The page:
What else do we know about the play? It’s in two parts, firmly in keeping with the epic scope of the later books; they can be seen as a matinee Part I followed by an evening Part II or over two consecutive nights. Rowling has assured us on Twitter that it’ll be a weepy. It’s directed by John Tiffany, whose magic-heavy productions ‘Let the Right One In’ and ‘The Glass Menagerie’ set an obvious precedent for a show that’s clearly going to be chocker with special effects. (‘Inevitably, given the nature of the story – it would have been naive for us to assume otherwise,’ notes Parker.) We know there was a live owl in it, which got ditched after the first preview. (Parker: ‘We’ve parted company with the owl.’) I don’t see the stage, but I can hear a lot of fantastically loud, fantastically ominous music, which I assume is the original score from electropopper Imogen Heap.
Parker assures me it will be possible to understand what’s going on even if you’ve not read the books or seen the films. ‘It’s completely coherent without former knowledge,’ he says. ‘You don’t have to read seven books in order to see this play. Though there are lots of presents in the script if you have.’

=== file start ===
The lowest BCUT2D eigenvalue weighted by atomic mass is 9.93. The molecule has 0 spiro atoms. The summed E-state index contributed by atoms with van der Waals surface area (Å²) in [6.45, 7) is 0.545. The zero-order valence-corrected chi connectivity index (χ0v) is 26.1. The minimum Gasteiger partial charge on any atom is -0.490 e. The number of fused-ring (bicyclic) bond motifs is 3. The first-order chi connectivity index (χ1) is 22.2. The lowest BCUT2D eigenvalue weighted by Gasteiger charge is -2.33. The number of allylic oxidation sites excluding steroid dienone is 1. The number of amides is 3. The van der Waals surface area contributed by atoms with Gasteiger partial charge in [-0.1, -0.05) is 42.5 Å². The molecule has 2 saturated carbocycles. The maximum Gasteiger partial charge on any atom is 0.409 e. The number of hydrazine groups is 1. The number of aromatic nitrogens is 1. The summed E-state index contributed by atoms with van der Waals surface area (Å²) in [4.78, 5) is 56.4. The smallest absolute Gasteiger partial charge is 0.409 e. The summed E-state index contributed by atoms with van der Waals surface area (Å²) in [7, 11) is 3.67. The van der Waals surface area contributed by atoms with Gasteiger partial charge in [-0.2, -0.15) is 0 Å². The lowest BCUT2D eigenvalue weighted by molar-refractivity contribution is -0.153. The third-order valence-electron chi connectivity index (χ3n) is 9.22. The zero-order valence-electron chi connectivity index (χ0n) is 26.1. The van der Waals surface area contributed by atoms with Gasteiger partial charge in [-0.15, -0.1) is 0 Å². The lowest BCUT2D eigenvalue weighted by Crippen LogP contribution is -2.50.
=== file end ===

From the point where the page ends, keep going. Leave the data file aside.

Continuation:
Clemmett gives me an interesting insight into the process behind the play. There are those who assume every detail in the Harry universe is dictated by Rowling, but in fact it seems like part of the appeal to her was giving free rein to others. ‘Me and Anthony [Boyle, who plays Draco’s hilariously named son Scorpius] created the backstories of both Albus and Scorpius. We would pick a particular event that would have happened between birth and the present day, thinking what that event might be, adding flesh to those bones, and it was a really exciting journey for us. It’s been lovely in that respect, to have a blank canvas.’
‘Given the potential for tight control over something that’s so personal and such a gigantic success,’ says Parker, ‘it never fails to amaze me the amount of generosity Joanne [Rowling] has got in terms of sharing this.’
A Potterphile colleague who saw an early preview (and loved it) gave me a few minor spoilers, which I attempt to craft into leading questions, all of which Parker and Clemmett bat away. I come away having learned impressively little, except for the fact they’re both thoroughly nice chaps who clearly believe in the project intensely and are having a thoroughly good time – not necessarily a given when talking about serious actors dabbling with fantasy.
But then, Harry Potter is more than that. It’s the greatest story of our age, and it continues in our city. Paradoxically, for all its insane popularity, it’s now also one of London’s best-kept secrets.